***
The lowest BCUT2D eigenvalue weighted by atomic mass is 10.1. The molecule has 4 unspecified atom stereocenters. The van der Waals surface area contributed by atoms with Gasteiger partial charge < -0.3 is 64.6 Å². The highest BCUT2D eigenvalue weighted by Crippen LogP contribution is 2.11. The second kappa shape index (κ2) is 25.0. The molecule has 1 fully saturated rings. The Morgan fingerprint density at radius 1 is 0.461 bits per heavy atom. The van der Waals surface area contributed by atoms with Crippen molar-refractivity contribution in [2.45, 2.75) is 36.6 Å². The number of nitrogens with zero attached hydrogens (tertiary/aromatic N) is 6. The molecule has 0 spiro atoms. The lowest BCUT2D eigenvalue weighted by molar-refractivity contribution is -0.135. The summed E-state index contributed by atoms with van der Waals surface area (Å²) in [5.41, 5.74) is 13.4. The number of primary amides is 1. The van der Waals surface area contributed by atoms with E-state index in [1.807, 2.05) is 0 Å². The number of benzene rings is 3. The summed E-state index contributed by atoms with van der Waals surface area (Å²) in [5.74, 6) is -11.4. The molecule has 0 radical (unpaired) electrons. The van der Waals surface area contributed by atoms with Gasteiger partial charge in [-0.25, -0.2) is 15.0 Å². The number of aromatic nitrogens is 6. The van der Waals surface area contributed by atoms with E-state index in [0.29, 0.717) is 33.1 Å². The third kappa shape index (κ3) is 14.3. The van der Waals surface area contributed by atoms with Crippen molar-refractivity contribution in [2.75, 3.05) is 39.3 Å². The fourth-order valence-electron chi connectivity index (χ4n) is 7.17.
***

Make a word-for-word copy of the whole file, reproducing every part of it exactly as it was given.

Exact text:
The lowest BCUT2D eigenvalue weighted by atomic mass is 10.1. The molecule has 4 unspecified atom stereocenters. The van der Waals surface area contributed by atoms with Gasteiger partial charge < -0.3 is 64.6 Å². The highest BCUT2D eigenvalue weighted by Crippen LogP contribution is 2.11. The second kappa shape index (κ2) is 25.0. The molecule has 1 fully saturated rings. The Morgan fingerprint density at radius 1 is 0.461 bits per heavy atom. The van der Waals surface area contributed by atoms with Crippen molar-refractivity contribution in [2.45, 2.75) is 36.6 Å². The number of nitrogens with zero attached hydrogens (tertiary/aromatic N) is 6. The molecule has 0 spiro atoms. The lowest BCUT2D eigenvalue weighted by molar-refractivity contribution is -0.135. The summed E-state index contributed by atoms with van der Waals surface area (Å²) in [5.41, 5.74) is 13.4. The number of primary amides is 1. The van der Waals surface area contributed by atoms with E-state index in [1.807, 2.05) is 0 Å². The number of benzene rings is 3. The summed E-state index contributed by atoms with van der Waals surface area (Å²) in [5.74, 6) is -11.4. The molecule has 0 radical (unpaired) electrons. The van der Waals surface area contributed by atoms with Gasteiger partial charge in [-0.25, -0.2) is 15.0 Å². The number of aromatic nitrogens is 6. The van der Waals surface area contributed by atoms with E-state index in [0.29, 0.717) is 33.1 Å². The third kappa shape index (κ3) is 14.3. The van der Waals surface area contributed by atoms with Crippen molar-refractivity contribution in [2.75, 3.05) is 39.3 Å². The fourth-order valence-electron chi connectivity index (χ4n) is 7.17.